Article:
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import statement location effects on random stability

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"import" just makes the symbols of the package visible. doing so inside or outside of a package can change what is being included/referenced and might change initialization order and therefore randomization. in general you should


- only import within a scope (such as in a package/module/program) and not use the global scope

- avoid (static) initialization races

- protect areas which you want rand-stable with code (or use uvm for that)

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You must import a package or explicitly reference a symbol in a package if you want to use it. Importing a symbol just means you don't have to prefix the symbol with the package name (i.e. pkg_name::symbol_name)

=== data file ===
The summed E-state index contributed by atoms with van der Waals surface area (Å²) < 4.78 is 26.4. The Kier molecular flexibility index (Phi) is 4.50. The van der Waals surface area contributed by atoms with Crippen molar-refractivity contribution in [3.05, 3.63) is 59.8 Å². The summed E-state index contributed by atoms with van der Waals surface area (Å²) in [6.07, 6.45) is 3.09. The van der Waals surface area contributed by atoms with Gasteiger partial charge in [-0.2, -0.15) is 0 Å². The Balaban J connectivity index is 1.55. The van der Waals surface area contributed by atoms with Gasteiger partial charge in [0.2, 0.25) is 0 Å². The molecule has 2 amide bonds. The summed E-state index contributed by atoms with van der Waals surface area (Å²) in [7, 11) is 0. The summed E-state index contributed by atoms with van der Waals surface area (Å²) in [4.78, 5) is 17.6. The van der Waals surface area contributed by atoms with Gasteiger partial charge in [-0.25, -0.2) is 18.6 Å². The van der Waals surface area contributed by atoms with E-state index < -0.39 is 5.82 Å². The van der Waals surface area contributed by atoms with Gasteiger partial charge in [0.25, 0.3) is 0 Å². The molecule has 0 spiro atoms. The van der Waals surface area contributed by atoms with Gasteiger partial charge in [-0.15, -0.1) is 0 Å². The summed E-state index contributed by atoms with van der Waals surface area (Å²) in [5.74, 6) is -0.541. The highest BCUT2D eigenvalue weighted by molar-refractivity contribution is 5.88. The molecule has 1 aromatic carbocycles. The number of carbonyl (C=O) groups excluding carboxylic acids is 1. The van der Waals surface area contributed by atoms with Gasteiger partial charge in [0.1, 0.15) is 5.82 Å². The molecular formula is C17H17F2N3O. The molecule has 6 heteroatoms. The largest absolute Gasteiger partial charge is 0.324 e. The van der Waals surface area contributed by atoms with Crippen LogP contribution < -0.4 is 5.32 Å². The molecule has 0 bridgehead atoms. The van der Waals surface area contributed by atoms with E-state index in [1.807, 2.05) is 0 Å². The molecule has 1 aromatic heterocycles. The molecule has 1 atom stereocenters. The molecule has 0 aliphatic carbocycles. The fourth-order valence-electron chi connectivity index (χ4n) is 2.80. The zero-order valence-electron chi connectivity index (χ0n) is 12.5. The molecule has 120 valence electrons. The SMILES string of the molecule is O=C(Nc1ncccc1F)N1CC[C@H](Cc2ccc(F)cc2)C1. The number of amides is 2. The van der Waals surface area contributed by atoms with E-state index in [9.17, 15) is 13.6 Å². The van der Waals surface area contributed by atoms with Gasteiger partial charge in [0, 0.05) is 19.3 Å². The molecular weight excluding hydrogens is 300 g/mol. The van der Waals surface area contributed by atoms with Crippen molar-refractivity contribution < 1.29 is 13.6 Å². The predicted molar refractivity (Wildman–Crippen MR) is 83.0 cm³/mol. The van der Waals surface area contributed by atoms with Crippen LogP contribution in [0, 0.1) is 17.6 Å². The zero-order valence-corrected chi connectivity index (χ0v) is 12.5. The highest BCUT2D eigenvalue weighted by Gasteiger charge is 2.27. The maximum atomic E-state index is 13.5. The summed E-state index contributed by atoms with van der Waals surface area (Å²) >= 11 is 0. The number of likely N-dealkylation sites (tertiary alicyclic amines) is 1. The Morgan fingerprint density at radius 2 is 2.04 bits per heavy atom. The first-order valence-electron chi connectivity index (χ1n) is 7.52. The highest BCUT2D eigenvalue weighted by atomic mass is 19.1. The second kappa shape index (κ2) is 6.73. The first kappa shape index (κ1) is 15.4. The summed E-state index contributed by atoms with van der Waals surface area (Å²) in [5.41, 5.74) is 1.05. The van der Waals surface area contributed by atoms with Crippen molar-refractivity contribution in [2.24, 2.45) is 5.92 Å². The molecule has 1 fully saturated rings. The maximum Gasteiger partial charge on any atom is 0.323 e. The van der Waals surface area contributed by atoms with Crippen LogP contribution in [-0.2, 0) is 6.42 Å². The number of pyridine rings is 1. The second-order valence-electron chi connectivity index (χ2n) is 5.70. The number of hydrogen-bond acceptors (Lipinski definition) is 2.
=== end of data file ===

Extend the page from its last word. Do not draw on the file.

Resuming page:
The biggest problems we see with packages related to random stability are caused by static variable initializations that call class constructors. You either have a class variable in your package that is statically initialized, or there is a static member of a class that is statically initialized. The ordering of these initializations is not deterministic. (http://www.parashift.com/c++-faq/static-init-order.html). What makes it even worse is the unanswered question: "if I compile my a package and nobody references it, does it exist?" meaning do the static variables exist and call functions/constructors as part of their initialization. Tools have different ways of handling this.

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